the President may report to the Senate that the senator has committed an offence.
(2) If an offence has been committed by a senator in a committee of the whole, the chair may suspend the proceedings of the committee and report the offence to the President.
(3) A senator who has been reported as having committed an offence shall attend in the senator’s place and be called upon to make an explanation or apology, and then a motion may be moved that the senator be suspended from the sitting of the Senate. No amendment, adjournment or debate shall be allowed on such a motion, which shall be immediately put by the President.
204 Suspension of senator
(1) The suspension of a senator on the first occasion shall be for the remainder of that day’s sitting, on the second occasion for 7 sitting days, and on the third or any subsequent occasion for 14 sitting days, where such suspensions occur within the same calendar year.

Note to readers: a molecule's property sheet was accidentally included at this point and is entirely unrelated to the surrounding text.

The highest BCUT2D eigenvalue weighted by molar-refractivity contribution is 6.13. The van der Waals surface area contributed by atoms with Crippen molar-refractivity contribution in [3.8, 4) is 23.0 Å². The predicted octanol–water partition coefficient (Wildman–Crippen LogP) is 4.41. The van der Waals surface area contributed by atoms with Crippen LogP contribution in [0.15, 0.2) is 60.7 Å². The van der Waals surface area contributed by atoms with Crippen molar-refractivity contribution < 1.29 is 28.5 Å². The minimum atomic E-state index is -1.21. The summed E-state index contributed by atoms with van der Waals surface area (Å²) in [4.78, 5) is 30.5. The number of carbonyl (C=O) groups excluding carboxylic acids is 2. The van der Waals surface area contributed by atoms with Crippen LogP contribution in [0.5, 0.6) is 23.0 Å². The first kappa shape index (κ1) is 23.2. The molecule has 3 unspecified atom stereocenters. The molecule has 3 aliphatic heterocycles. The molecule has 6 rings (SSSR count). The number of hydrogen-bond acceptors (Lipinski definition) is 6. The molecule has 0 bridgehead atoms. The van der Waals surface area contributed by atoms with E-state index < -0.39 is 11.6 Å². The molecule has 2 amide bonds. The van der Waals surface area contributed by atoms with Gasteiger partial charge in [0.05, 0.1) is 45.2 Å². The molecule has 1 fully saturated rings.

(2) A senator who has been suspended shall not enter the chamber during the period of the suspension. If a senator enters the chamber during the senator’s suspension, the President shall order the Usher of the Black Rod to remove the senator from the chamber.
205 Quarrels between senators
The Senate may intervene to prevent the prosecution of a quarrel between senators arising out of debates or proceedings of the Senate or of a committee.
206 Disobedience of orders
If a senator wilfully disobeys an order of the Senate, that senator may be ordered to attend the Senate and may be taken into custody.